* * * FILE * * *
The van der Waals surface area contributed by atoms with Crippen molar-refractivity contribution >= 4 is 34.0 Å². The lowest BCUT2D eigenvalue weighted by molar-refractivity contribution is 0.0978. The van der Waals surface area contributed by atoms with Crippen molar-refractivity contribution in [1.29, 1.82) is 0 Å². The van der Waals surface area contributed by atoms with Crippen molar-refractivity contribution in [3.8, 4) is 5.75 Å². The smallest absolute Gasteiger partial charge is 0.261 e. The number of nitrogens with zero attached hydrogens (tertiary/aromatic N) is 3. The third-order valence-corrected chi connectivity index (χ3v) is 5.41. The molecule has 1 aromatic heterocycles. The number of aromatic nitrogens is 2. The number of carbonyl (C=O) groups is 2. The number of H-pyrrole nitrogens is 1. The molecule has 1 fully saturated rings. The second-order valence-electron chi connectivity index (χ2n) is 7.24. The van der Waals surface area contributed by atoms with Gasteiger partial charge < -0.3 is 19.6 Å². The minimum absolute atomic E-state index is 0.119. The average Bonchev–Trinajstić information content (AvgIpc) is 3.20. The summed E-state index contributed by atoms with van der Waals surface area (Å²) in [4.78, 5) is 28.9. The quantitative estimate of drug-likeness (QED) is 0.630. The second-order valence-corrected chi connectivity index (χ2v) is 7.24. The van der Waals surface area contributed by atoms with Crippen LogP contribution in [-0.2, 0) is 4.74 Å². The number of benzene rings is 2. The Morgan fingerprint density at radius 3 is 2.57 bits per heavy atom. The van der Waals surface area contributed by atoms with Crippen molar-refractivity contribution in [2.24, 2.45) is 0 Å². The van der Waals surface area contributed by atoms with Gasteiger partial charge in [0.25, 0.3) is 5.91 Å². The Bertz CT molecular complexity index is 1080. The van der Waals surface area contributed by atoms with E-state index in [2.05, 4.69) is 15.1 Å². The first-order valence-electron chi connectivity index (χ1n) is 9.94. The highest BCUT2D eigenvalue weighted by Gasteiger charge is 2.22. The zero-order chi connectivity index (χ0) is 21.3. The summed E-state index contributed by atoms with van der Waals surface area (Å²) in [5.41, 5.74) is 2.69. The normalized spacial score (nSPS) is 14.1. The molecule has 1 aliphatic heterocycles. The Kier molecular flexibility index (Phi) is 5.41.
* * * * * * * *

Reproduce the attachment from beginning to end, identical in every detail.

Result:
The van der Waals surface area contributed by atoms with Crippen molar-refractivity contribution >= 4 is 34.0 Å². The lowest BCUT2D eigenvalue weighted by molar-refractivity contribution is 0.0978. The van der Waals surface area contributed by atoms with Crippen molar-refractivity contribution in [1.29, 1.82) is 0 Å². The van der Waals surface area contributed by atoms with Crippen molar-refractivity contribution in [3.8, 4) is 5.75 Å². The smallest absolute Gasteiger partial charge is 0.261 e. The number of nitrogens with zero attached hydrogens (tertiary/aromatic N) is 3. The third-order valence-corrected chi connectivity index (χ3v) is 5.41. The molecule has 1 aromatic heterocycles. The number of aromatic nitrogens is 2. The number of carbonyl (C=O) groups is 2. The number of H-pyrrole nitrogens is 1. The molecule has 1 fully saturated rings. The second-order valence-electron chi connectivity index (χ2n) is 7.24. The van der Waals surface area contributed by atoms with Gasteiger partial charge < -0.3 is 19.6 Å². The minimum absolute atomic E-state index is 0.119. The average Bonchev–Trinajstić information content (AvgIpc) is 3.20. The summed E-state index contributed by atoms with van der Waals surface area (Å²) in [4.78, 5) is 28.9. The quantitative estimate of drug-likeness (QED) is 0.630. The second-order valence-corrected chi connectivity index (χ2v) is 7.24. The van der Waals surface area contributed by atoms with Crippen LogP contribution in [-0.2, 0) is 4.74 Å². The number of benzene rings is 2. The Morgan fingerprint density at radius 3 is 2.57 bits per heavy atom. The van der Waals surface area contributed by atoms with Crippen molar-refractivity contribution in [2.24, 2.45) is 0 Å². The van der Waals surface area contributed by atoms with Gasteiger partial charge in [0.25, 0.3) is 5.91 Å². The Bertz CT molecular complexity index is 1080. The van der Waals surface area contributed by atoms with E-state index in [2.05, 4.69) is 15.1 Å². The first-order valence-electron chi connectivity index (χ1n) is 9.94. The highest BCUT2D eigenvalue weighted by Gasteiger charge is 2.22. The zero-order chi connectivity index (χ0) is 21.3. The summed E-state index contributed by atoms with van der Waals surface area (Å²) in [5.41, 5.74) is 2.69. The normalized spacial score (nSPS) is 14.1. The molecule has 1 aliphatic heterocycles. The Kier molecular flexibility index (Phi) is 5.41.